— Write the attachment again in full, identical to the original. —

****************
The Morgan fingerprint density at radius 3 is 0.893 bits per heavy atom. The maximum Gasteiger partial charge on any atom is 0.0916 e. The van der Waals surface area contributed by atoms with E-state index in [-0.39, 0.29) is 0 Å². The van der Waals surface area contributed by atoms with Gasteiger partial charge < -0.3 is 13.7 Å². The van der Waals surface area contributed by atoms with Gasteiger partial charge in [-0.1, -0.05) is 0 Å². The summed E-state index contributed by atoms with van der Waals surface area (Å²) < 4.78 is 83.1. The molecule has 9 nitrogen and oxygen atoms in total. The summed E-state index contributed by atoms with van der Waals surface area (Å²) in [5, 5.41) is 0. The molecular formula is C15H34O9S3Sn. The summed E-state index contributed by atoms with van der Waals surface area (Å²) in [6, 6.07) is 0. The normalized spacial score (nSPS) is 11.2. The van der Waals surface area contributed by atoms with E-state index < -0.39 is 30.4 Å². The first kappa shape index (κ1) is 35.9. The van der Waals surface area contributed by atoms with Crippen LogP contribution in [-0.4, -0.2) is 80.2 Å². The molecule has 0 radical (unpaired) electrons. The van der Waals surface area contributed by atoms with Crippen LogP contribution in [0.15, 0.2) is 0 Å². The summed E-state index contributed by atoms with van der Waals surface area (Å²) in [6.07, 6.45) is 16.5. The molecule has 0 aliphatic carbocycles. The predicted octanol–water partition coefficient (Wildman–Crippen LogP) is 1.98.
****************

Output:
The Morgan fingerprint density at radius 3 is 0.893 bits per heavy atom. The maximum Gasteiger partial charge on any atom is 0.0916 e. The van der Waals surface area contributed by atoms with E-state index in [-0.39, 0.29) is 0 Å². The van der Waals surface area contributed by atoms with Gasteiger partial charge < -0.3 is 13.7 Å². The van der Waals surface area contributed by atoms with Gasteiger partial charge in [-0.1, -0.05) is 0 Å². The summed E-state index contributed by atoms with van der Waals surface area (Å²) < 4.78 is 83.1. The molecule has 9 nitrogen and oxygen atoms in total. The summed E-state index contributed by atoms with van der Waals surface area (Å²) in [5, 5.41) is 0. The molecular formula is C15H34O9S3Sn. The summed E-state index contributed by atoms with van der Waals surface area (Å²) in [6, 6.07) is 0. The normalized spacial score (nSPS) is 11.2. The van der Waals surface area contributed by atoms with E-state index < -0.39 is 30.4 Å². The first kappa shape index (κ1) is 35.9. The van der Waals surface area contributed by atoms with Crippen LogP contribution in [-0.4, -0.2) is 80.2 Å². The molecule has 0 radical (unpaired) electrons. The van der Waals surface area contributed by atoms with Crippen LogP contribution in [0.15, 0.2) is 0 Å². The summed E-state index contributed by atoms with van der Waals surface area (Å²) in [6.07, 6.45) is 16.5. The molecule has 0 aliphatic carbocycles. The predicted octanol–water partition coefficient (Wildman–Crippen LogP) is 1.98.